The US Industrial economy held steady last week (if pipeline scheduling is correct), while consumer spending remained firm amidst a strong 2009 Christmas-shopping season.
The Production Index (In terms of its 28-day moving average of gas-flow scheduling into US industrial facilities) was unchanged from the prior weeks peak, standing higher than at any time since September 29th, 2008. The measure (at 107.5) is just shy of 2008's September pre-plunge peak (108.1) and 2007's high of 110.2 (It bottomed May 28th at 86.7).
In its dailies (as evidenced by the "Part 7" industrial daily posts on the IV-CWEI site) the week reflected the normal Thanksgiving-weekend softness early on, then firmed up a bit.
The Paperboard-based Consumption Index eased as well, though still at very high levels. Within its dailies, the index reflected the slight softening throughout and came in below seasonals. Over the past several weeks, the Consumption index has fallen short of the ramp implied by seasonal factors, presumably because it attained that ramp prematurely weeks earlier when the Christmas shopping rush looks to have begun early.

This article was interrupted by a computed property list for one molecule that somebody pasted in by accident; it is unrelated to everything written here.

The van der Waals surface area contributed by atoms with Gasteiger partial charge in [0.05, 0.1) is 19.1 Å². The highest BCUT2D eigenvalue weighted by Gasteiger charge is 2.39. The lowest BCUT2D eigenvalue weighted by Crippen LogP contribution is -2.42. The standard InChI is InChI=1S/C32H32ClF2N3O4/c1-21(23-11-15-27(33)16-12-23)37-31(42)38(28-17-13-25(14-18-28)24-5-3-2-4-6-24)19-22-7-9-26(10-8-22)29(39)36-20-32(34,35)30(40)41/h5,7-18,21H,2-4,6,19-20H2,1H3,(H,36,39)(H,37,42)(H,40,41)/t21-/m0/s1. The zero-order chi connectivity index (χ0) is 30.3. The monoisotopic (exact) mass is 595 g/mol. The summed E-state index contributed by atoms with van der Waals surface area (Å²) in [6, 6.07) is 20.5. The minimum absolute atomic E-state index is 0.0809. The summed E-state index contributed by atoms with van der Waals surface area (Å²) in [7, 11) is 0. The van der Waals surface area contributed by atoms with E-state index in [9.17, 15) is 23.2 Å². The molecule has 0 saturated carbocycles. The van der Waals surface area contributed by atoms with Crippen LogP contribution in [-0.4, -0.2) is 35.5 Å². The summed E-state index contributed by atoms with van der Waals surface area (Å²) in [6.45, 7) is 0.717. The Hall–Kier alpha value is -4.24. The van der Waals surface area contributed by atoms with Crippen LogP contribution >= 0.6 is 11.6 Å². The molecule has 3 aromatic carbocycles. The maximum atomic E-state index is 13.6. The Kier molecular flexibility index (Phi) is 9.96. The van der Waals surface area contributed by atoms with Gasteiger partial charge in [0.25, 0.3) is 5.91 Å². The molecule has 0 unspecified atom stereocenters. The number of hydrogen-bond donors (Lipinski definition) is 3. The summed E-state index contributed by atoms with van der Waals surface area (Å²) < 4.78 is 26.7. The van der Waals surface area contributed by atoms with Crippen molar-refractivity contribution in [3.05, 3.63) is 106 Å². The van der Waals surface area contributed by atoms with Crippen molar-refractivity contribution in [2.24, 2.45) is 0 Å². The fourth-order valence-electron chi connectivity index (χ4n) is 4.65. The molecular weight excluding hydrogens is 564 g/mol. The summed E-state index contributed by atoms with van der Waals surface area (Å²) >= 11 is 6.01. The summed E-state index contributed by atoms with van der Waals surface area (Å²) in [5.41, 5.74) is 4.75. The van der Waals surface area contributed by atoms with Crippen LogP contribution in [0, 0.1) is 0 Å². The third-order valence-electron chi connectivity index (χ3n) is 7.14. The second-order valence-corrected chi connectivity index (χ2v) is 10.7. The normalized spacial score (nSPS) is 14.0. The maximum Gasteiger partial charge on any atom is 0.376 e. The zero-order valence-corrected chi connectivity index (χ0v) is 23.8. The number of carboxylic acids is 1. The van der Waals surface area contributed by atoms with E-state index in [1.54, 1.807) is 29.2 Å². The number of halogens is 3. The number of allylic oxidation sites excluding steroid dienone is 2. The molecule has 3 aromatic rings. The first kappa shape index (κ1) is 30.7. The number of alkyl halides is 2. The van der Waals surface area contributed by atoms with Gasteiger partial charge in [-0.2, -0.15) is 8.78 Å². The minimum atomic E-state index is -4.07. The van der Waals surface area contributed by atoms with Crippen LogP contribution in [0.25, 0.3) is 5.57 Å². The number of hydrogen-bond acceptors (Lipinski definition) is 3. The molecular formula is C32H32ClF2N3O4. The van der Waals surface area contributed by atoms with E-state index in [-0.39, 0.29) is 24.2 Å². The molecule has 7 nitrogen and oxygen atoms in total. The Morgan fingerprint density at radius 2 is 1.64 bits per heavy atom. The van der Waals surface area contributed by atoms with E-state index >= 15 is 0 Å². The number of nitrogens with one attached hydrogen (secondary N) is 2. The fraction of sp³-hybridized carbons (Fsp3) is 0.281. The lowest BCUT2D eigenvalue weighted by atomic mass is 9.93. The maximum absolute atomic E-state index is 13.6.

The Inventories measure (the cumulative weekly difference between the Production Index and the Consumption Index) continues to drop and remains well-below pre-recessionary levels.